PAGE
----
FF Littles supports up to 50 different languages such as Spanish, English, Portuguese, German, French, Italian, Dutch, Swedish, Finnish, Danish, Irish, Basque, Luxembourgian, and Icelandic in Latin and other scripts.
Please note that not all languages are available for all formats.
The “FF Dirty Faces 3” package is a collection of seven grunge fonts from the 1990s: FF A Lazy Day, FF Littles, FF Motive (Light, Regular and Bold), FF Meta Plus Boiled and FF Meta Plus Subnormal).
FF A Lazy Day by Simone May is the result of modifications and additions to an ornamental gothic face. In effect, the typeface is really a set of initials. The original forms were slightly broken or disturbed. The hair-like rays and filled in portions of the letters are created directly on the computer as a sort of conversion experiment.
May’s FF Littles is the product of a design process that ran through several experimental phases. The face finds its origins in the handwritten uncial faces of the Middle Ages, but its special effects were consciously alienated through numerous steps of experimental reworking. The individualistic forms of the uncials – recognizable for example in descenders on the capital letters – remain nonetheless a part of the design. In extremely large sizes the letters become abstract and begin to work as organic sort of forms.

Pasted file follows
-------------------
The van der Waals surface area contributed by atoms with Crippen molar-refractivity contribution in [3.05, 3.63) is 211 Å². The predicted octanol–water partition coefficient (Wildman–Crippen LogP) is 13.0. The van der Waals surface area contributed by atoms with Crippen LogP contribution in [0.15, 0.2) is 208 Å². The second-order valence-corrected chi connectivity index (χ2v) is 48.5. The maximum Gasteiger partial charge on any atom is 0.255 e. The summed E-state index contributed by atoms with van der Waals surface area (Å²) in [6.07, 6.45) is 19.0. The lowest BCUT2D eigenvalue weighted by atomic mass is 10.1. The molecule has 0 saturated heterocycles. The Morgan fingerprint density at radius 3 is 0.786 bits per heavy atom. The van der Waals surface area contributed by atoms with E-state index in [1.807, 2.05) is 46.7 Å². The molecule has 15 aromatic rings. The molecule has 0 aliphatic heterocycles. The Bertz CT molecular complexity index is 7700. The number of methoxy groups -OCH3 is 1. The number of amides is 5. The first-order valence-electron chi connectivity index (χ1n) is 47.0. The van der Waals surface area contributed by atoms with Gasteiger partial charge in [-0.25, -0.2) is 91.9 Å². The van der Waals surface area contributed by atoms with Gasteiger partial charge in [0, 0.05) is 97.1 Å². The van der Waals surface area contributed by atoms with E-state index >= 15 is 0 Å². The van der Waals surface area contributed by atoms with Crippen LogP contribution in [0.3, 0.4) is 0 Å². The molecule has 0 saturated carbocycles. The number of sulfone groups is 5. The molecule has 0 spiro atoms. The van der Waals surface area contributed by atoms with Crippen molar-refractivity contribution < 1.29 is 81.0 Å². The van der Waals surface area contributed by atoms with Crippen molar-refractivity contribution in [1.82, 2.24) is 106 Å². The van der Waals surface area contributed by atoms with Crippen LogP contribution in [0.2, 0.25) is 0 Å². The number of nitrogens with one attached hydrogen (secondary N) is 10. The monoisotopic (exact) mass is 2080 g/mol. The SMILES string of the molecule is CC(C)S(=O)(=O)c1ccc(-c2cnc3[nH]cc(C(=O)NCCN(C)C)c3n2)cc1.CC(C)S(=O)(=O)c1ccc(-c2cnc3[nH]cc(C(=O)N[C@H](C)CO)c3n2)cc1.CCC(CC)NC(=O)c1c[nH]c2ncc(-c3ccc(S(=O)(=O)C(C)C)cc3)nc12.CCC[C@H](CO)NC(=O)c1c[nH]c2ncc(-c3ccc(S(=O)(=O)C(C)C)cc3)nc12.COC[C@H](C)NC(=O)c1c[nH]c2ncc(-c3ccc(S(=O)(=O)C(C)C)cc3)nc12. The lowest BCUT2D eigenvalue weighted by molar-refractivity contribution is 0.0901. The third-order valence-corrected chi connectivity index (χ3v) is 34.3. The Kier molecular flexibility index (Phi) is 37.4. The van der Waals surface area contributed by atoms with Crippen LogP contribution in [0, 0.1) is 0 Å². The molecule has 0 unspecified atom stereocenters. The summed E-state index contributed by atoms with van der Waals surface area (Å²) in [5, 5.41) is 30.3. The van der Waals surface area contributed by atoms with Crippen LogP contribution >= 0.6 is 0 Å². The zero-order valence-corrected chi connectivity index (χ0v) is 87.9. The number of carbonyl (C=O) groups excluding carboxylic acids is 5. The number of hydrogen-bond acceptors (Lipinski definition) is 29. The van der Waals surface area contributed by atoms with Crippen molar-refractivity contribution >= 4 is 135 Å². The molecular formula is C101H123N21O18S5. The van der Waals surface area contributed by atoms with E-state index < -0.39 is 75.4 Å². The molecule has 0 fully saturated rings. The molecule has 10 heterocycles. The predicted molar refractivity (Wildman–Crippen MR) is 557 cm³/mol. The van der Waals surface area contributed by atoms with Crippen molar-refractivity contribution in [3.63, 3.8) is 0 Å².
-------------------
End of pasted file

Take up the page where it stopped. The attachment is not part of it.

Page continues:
Created by designer Stefan Hägerling, FF Motive is a face whose soluble forms can be seen as a mirror of our ever-changing society, or as an element of pure creation. A form of plasticity can be obtained by layering different weights of FF Motive over one another.
According to Erik Spiekermann, “FF Meta Plus Boiled has nothing to do with me.” Originally released in 1991, Spiekermann’s FF Meta typeface became the key font family for the 1990s. The typeface that captured the Zeitgeist of its time was re-interpreted as part of the “FF Dirty Faces” series of processed fonts. According to Neville Brody, “this new remix extends the FF Meta family into the area of crunchy typography and allows the original aim of functionality to be complemented by a new disfunctionality.”